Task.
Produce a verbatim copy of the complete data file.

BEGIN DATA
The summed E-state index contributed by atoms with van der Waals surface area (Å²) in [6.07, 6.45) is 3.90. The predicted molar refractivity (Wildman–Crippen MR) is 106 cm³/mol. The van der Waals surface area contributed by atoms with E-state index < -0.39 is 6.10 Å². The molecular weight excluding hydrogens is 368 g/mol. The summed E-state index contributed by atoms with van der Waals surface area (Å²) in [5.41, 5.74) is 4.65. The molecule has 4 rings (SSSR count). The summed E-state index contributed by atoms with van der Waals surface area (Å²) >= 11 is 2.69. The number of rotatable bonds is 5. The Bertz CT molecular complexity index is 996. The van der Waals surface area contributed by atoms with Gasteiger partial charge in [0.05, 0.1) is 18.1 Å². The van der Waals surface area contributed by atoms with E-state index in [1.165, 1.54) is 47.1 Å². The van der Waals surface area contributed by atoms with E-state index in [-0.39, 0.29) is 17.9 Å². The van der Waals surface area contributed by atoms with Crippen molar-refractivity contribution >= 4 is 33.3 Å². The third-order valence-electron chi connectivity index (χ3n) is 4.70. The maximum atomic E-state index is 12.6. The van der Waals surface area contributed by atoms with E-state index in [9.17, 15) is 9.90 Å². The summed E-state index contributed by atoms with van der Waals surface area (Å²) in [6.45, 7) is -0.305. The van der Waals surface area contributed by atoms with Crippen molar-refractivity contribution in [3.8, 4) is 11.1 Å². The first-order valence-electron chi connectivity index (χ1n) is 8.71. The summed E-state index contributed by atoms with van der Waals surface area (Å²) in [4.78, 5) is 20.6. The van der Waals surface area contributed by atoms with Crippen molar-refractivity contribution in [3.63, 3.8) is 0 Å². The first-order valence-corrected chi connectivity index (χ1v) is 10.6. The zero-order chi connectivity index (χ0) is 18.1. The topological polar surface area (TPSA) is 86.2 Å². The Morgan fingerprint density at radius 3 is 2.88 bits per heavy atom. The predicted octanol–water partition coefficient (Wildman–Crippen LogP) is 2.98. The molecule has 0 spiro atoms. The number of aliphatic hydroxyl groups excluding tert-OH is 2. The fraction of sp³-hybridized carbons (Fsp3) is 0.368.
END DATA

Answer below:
The summed E-state index contributed by atoms with van der Waals surface area (Å²) in [6.07, 6.45) is 3.90. The predicted molar refractivity (Wildman–Crippen MR) is 106 cm³/mol. The van der Waals surface area contributed by atoms with E-state index < -0.39 is 6.10 Å². The molecular weight excluding hydrogens is 368 g/mol. The summed E-state index contributed by atoms with van der Waals surface area (Å²) in [5.41, 5.74) is 4.65. The molecule has 4 rings (SSSR count). The summed E-state index contributed by atoms with van der Waals surface area (Å²) >= 11 is 2.69. The number of rotatable bonds is 5. The Bertz CT molecular complexity index is 996. The van der Waals surface area contributed by atoms with Gasteiger partial charge in [0.05, 0.1) is 18.1 Å². The van der Waals surface area contributed by atoms with E-state index in [1.165, 1.54) is 47.1 Å². The van der Waals surface area contributed by atoms with E-state index in [-0.39, 0.29) is 17.9 Å². The van der Waals surface area contributed by atoms with Crippen molar-refractivity contribution >= 4 is 33.3 Å². The third-order valence-electron chi connectivity index (χ3n) is 4.70. The maximum atomic E-state index is 12.6. The van der Waals surface area contributed by atoms with E-state index in [9.17, 15) is 9.90 Å². The summed E-state index contributed by atoms with van der Waals surface area (Å²) in [6.45, 7) is -0.305. The van der Waals surface area contributed by atoms with Crippen molar-refractivity contribution in [3.8, 4) is 11.1 Å². The first-order valence-electron chi connectivity index (χ1n) is 8.71. The summed E-state index contributed by atoms with van der Waals surface area (Å²) in [4.78, 5) is 20.6. The van der Waals surface area contributed by atoms with Crippen molar-refractivity contribution in [3.63, 3.8) is 0 Å². The first-order valence-corrected chi connectivity index (χ1v) is 10.6. The zero-order chi connectivity index (χ0) is 18.1. The topological polar surface area (TPSA) is 86.2 Å². The Morgan fingerprint density at radius 3 is 2.88 bits per heavy atom. The predicted octanol–water partition coefficient (Wildman–Crippen LogP) is 2.98. The molecule has 0 spiro atoms. The number of aliphatic hydroxyl groups excluding tert-OH is 2. The fraction of sp³-hybridized carbons (Fsp3) is 0.368.